The Earth doesn’t ask a damn thing of us. To imagine that it does would be anthropomorphizing Gaia even more misleadingly than usual. The Earth may be alive, and it may even be sentient, but despite our anthropocentric self-absorption, we’re just not that important to it. In the long run, regardless of our excesses, we won’t really make much of a dent in this planet. It has already shrugged off five major extinctions, at least two of which were probably far more devastating than the one we’re wreaking on it now, and each time it’s bounced back stunningly. In the biggest one, the Permian, 252 million years ago, a monster volcano erupted right through the Carboniferous Period layers into what today we call Siberia, and kept erupting for a million years: talk about global warming. And in the midst of all that fire and brimstone, an asteroid apparently smashed into Antarctica. By the time the dust settled, some 90 percent of all marine and terrestrial species were gone.
Nevertheless, a few hardy weeds that survived in that planet-wide vacant lot eventually laid down enough biological material that new soils formed, new organisms evolved—and, though it took millions of years, eventually the world was more lush and gorgeous than ever, populated by all kinds of enormous reptiles...
...Until 135 million years later, when another asteroid banged into today’s Yucatán Peninsula, blowing away some 65 percent of life forms again, including those dinosaurs, into whose now-empty niche scampered our mammalian ancestors. And here we are.
And there we’ll go, too, one day: if not by celestial wallop, then naturally, since every species ultimately goes extinct, just as each of us eventually dies. (Or unnaturally, some might insist. Except we’re a part of nature, too. So if we’re done in by our flawed human nature—that is, by our hubris, which imagines we’re above laws that govern every so-called lesser creature—as far as the planet’s concerned, we'll be just as extinct by our own heavy hand as we’d be if some other species outcompeted us.)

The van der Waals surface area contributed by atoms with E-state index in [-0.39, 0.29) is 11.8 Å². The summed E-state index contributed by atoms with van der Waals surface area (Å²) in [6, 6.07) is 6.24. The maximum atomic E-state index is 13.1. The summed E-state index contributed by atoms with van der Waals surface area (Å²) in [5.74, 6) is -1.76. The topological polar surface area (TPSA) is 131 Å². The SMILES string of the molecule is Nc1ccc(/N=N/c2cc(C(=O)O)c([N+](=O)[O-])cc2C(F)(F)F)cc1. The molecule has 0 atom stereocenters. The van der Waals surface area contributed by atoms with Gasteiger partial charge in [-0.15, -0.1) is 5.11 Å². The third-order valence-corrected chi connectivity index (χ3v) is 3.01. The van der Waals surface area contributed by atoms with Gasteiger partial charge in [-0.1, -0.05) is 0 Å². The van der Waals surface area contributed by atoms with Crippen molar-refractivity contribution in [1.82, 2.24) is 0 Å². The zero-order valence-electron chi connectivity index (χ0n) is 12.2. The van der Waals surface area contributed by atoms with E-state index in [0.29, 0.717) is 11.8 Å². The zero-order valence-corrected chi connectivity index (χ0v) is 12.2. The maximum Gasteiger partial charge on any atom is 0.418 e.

As with previous disasters, the planet will recover from us quite handsomely, albeit quite differently, and flourish anew.
- Those soaring rates of cancers, autism, and cognitive disorders, and those plunging sperm counts, may be hinting that perhaps we’re not really immune to poisons we slather over everything to kill the plants, insects, fungi, and small mammal cousins we disapprove of. And the New Jersey-sized oceanic dead zones fronting river deltas from the Mississippi to the Nile may be telling us that force-feeding our crops with chemicals isn’t such a good idea, after all.
- All the conifers in the American West, so drought-pummeled they can’t form protective bark resin to ward off bark beetles that now have increasingly longer summers to reproduce, enabling far more of them to munch through vast stands of desiccated trees, which then don’t merely burn but explode, taking thousands of homes with them—all that suggests that we might want to think twice before stuffing much more carbon up our chimneys.
- Likewise, the oyster larvae and baby crabs whose shells are failing to thicken, and now-plummeting plankton levels, might suggest that the atmosphere whose chemistry we’ve re-jiggered doesn’t stop above our heads, but sinks into the world’s oceans, pushing their pH in the direction of carbonic acid’s.
- One more: The world that has nurtured and supported Homo sapiens until now, but is currently bursting its seams under pressure from far too much of a good thing—us—if it actually could talk, it might scream that it’s stressed way beyond reason, despite pundits and economists who claim that adding three billion more of us will actually stimulate human ingenuity to find exciting new ways to sustain us all, indefinitely.
In short, if we mess up the Earth’s surface too much, eventually we'll pay, either with our lifestyles or with our actual lives, and possibly with our entire species’ life. Despite our best efforts, when there are too many of us, we just can’t avoid doing that. Every organism in the history of biology whose population exhausts its resource base suffers a big crash, sometimes even a fatal one. Ours will also take along a lot of our companions on this planet. That’s already happening.
Fortunately, we already have means to do something about that: contraception is a known technology—not something fanciful, like endless zero-emission energy: we’ve been trying to tap free sunlight et al. for years, and still are nowhere near capable of running all our industries, vehicles, cities, Indias, and Chinas on it. Nor something even more magical: convincing everyone to consume less. By the time that happens, if ever, our world will long be trashed. But for the price of what the United States spent in a single month on the parties it threw in Iraq and Afghanistan, we could cover the annual cost of contraception for everyone who wants it, everywhere, and rein in the number of consumers.
Do that, and as we gradually bring ourselves back into balance with the rest of nature, maybe the Earth will agree to that nice dialogue we dream of having with it.
Copyright © 2013 by Alan Weisman
Published on 30 October 2013